Impact of epidemic outbreaks on the Singapore property market | How will it affect your private property?
With the growing numbers of COVID-19 infections daily, both in Singapore and globally, Singapore property buyers, sellers, landlords and tenants are equally concerned about the impact of the current situation on their potential property transactions.
Here’s what you need to know, based on what we have learned from past epidemics like Sars and H1N1, according to OrangeTee & Tie Research & Consultancy.
Impact of past epidemics on the Singapore economy
Effects of past epidemics on Singapore
The table above provides a summary of the impact seen from past and present epidemics on the Singapore and Global economy.
During the Sars epidemic – which lasted from March 2003 to July 2003 – Singapore’s GDP dropped 7% in the first quarter and recovered subsequently. The overall growth rate was 1.1% for the whole of 2003.
With the H1N1 epidemic – from April 2009 to Feb 2010 – there was little impact on the economy, when compared with the global financial crisis (GFC) of 2008.
Impact of the current COVID-19 epidemic on the Singapore economy
At present, the COVID-19 epidemic continues to evolve, so it may be too early to pinpoint its full impact on Singapore. However, it appears to have a smaller impact than both Sars and H1N1 on the private residential market, according to Christine Sun, head of research and consultancy at OrangeTee & Tie.
“Currently there is no major impact on the property market as it is not one of the sectors that are directly affected by the coronavirus unlike tourism, retail, food and beverage, and Mice (meetings, incentives, conferences and exhibitions)”, said Sun.
Impact of epidemics and financial crises on the Singapore private property market
Here’s what we know about the impact of past epidemics on the Singapore private property market.
Effect of Sars, H1N1 and GFC on private residential property sales prices and volume
Historically, financial crises have had a greater impact on selling prices & sales volumes in the private property market than viral epidemics.
In the aftermath of the GFC – which lasted from April 2007 to March 2009 – sales volumes fell 51.1% to 1,865 units, while average unit prices fell by 17.3% to $783psf.
On the other hand, after the Sars outbreak, sales volumes rose 264.1% to 1,682 units and average unit prices rose marginally to $543psf.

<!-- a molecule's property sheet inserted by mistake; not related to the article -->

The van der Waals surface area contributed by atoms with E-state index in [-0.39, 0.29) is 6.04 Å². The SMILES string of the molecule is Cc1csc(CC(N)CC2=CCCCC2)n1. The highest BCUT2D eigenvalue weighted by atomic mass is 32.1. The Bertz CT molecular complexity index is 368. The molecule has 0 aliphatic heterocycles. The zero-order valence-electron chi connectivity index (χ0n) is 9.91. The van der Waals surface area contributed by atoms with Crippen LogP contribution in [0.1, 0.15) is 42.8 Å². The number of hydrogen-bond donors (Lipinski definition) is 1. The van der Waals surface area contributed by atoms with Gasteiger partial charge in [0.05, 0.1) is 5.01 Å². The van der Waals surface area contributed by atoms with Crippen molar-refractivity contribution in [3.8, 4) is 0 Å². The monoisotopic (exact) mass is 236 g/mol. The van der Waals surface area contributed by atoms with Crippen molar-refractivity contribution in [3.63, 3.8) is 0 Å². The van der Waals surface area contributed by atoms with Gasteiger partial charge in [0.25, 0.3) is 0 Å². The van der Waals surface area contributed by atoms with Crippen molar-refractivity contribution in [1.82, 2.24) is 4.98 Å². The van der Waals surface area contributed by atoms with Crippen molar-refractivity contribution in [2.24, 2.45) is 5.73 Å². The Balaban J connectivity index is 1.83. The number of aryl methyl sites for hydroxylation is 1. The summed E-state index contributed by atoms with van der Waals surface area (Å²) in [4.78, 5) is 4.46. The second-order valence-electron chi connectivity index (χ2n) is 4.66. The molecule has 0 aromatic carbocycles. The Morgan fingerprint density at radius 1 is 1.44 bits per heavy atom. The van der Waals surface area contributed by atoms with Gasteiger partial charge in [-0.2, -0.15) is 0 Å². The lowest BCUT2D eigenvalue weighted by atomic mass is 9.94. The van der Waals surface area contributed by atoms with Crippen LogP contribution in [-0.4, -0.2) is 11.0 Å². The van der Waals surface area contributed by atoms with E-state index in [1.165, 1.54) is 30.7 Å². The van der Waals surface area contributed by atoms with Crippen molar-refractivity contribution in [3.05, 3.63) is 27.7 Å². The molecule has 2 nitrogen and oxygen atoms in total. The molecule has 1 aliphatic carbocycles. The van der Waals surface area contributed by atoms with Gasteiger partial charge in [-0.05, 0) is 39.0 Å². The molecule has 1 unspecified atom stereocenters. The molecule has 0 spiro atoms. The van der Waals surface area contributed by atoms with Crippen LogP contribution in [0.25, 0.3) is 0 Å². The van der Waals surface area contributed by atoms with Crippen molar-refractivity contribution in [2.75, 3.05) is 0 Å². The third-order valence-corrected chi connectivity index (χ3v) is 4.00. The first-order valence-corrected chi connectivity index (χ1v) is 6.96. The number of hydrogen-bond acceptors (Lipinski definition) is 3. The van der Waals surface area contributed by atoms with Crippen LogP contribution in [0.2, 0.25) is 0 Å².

A similar trend was observed after the H1N1 outbreak, where sales volumes rose 32.9% to 2,809 units, and average unit prices rose 48.0% to $1,165psf.
Breakdown of the impact of Sars and H1N1 on various submarkets
Private new home sales
According to OrangeTee & Tie Research & Consultancy, there was a marginal knee jerk reaction for both Sars and H1N1 epidemics.
For Sars, private new home sales volumes rose by 531.9% though average unit prices of new sales fell by 8.7%. With the H1N1 epidemic, private new home sales volumes fell 13.3% and prices rose by 45.9%.
Private resale market for Condos
There was no impact on resale volumes and resale prices during both Sars and H1N1.
During the Sars epidemic, resale volumes rose 66.7% and average unit prices for resale rose 4.7%. With the H1N1 epidemic, resale volumes rose 21.3% and prices rose 23.7%.
Private rental market for Condos
For Sars, rental volume rose 24.2% but rental prices fell 2.9%. With H1N1, rental volume fell 8.5% though rental prices rose 3.2%.
How did the epidemics affect property demand from foreigners?
Private home sales volume by residential status
Incidentally, there was little impact on demand from foreigners and Singapore permanent residents (PR).
During Sars, sales volume rose by 164.6% for PRs and 91.6% for foreigners. Sales volumes from Singaporeans also rose correspondingly by 235.8%.
For H1N1, sales volume rose once again for PRs and foreigners, by 16.8% and 49.8% respectively. Singaporean purchases fell 11.6% partly due to the effects from the GFC.
Private home sales volume by nationality
OrangeTee & Tie Research & Consultancy also noted a surge in purchases by foreign buyers after each epidemic.
With Sars, sales volume rose for all nationalities, and increased the most for Chinese buyers (250% or from 14 units to 49 units).
Likewise for H1N1, sales volume rose for all nationalities, and increased the most for Chinese buyers (57.1% increase, or from 273 units to 429 units).
January new home sales takes COVID-19 in its stride
For the month of January, at least, it appears to be business as usual for the Singapore’s private property market. Developers have continued to launch projects, and new sales have been resilient.
In fact, January 2020 new home sales reached a record 618 homes, the best performing sales figure for January in the past seven years. The healthy sales figures were boosted by the affordable pricing of existing projects, as well as the launch of new projects. The latter included three luxury projects – Leedon Green, The Avenir, and Van Holland – where a total of 74 units were sold.
COVID-19: A temporary effect
“Although it is not immediately clear how the epidemic will pan out, any impact could be temporary and may not cause a long-term adverse impact on the property market here,” said Sun, adding that Singapore has proven itself to be resilient amid crises such as the last Severe Acute Respiratory Syndrome (Sars) outbreak.
2020 Market Projections for Private Residential market
To that end, OrangeTee & Tie Research & Consultancy maintains its 2020 private residential market projections, and expects new home sales to remain resilient around 9,000 to 10,000 units for the whole of this year while rental volume could hit 91,000 to 94,000 units.
For research enquiries, please email [email protected]